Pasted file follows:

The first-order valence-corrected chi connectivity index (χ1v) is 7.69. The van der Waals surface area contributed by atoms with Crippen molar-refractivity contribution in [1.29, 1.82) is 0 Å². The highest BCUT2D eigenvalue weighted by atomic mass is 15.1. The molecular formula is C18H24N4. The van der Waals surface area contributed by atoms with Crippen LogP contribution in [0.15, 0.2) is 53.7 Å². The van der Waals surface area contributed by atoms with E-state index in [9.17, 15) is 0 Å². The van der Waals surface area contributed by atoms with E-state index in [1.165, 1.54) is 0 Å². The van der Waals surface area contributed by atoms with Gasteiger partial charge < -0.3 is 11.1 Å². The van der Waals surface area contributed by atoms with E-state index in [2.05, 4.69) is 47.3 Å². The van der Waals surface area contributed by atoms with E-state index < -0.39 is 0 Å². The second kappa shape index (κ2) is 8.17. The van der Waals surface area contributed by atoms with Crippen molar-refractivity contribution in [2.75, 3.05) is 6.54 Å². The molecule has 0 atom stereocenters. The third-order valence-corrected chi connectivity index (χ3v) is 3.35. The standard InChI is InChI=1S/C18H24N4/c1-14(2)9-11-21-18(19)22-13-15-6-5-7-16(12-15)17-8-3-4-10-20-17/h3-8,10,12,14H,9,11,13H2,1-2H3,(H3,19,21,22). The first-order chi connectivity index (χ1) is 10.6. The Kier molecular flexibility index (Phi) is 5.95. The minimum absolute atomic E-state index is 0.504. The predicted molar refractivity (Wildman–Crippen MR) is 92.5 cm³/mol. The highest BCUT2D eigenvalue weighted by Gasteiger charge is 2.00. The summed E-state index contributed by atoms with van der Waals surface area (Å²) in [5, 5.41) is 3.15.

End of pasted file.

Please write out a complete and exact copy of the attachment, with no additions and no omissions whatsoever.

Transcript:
The first-order valence-corrected chi connectivity index (χ1v) is 7.69. The van der Waals surface area contributed by atoms with Crippen molar-refractivity contribution in [1.29, 1.82) is 0 Å². The highest BCUT2D eigenvalue weighted by atomic mass is 15.1. The molecular formula is C18H24N4. The van der Waals surface area contributed by atoms with Crippen LogP contribution in [0.15, 0.2) is 53.7 Å². The van der Waals surface area contributed by atoms with E-state index in [9.17, 15) is 0 Å². The van der Waals surface area contributed by atoms with E-state index in [1.165, 1.54) is 0 Å². The van der Waals surface area contributed by atoms with Gasteiger partial charge < -0.3 is 11.1 Å². The van der Waals surface area contributed by atoms with E-state index in [2.05, 4.69) is 47.3 Å². The van der Waals surface area contributed by atoms with E-state index < -0.39 is 0 Å². The second kappa shape index (κ2) is 8.17. The van der Waals surface area contributed by atoms with Crippen molar-refractivity contribution in [2.75, 3.05) is 6.54 Å². The molecule has 0 atom stereocenters. The third-order valence-corrected chi connectivity index (χ3v) is 3.35. The standard InChI is InChI=1S/C18H24N4/c1-14(2)9-11-21-18(19)22-13-15-6-5-7-16(12-15)17-8-3-4-10-20-17/h3-8,10,12,14H,9,11,13H2,1-2H3,(H3,19,21,22). The first-order chi connectivity index (χ1) is 10.6. The Kier molecular flexibility index (Phi) is 5.95. The minimum absolute atomic E-state index is 0.504. The predicted molar refractivity (Wildman–Crippen MR) is 92.5 cm³/mol. The highest BCUT2D eigenvalue weighted by Gasteiger charge is 2.00. The summed E-state index contributed by atoms with van der Waals surface area (Å²) in [5, 5.41) is 3.15.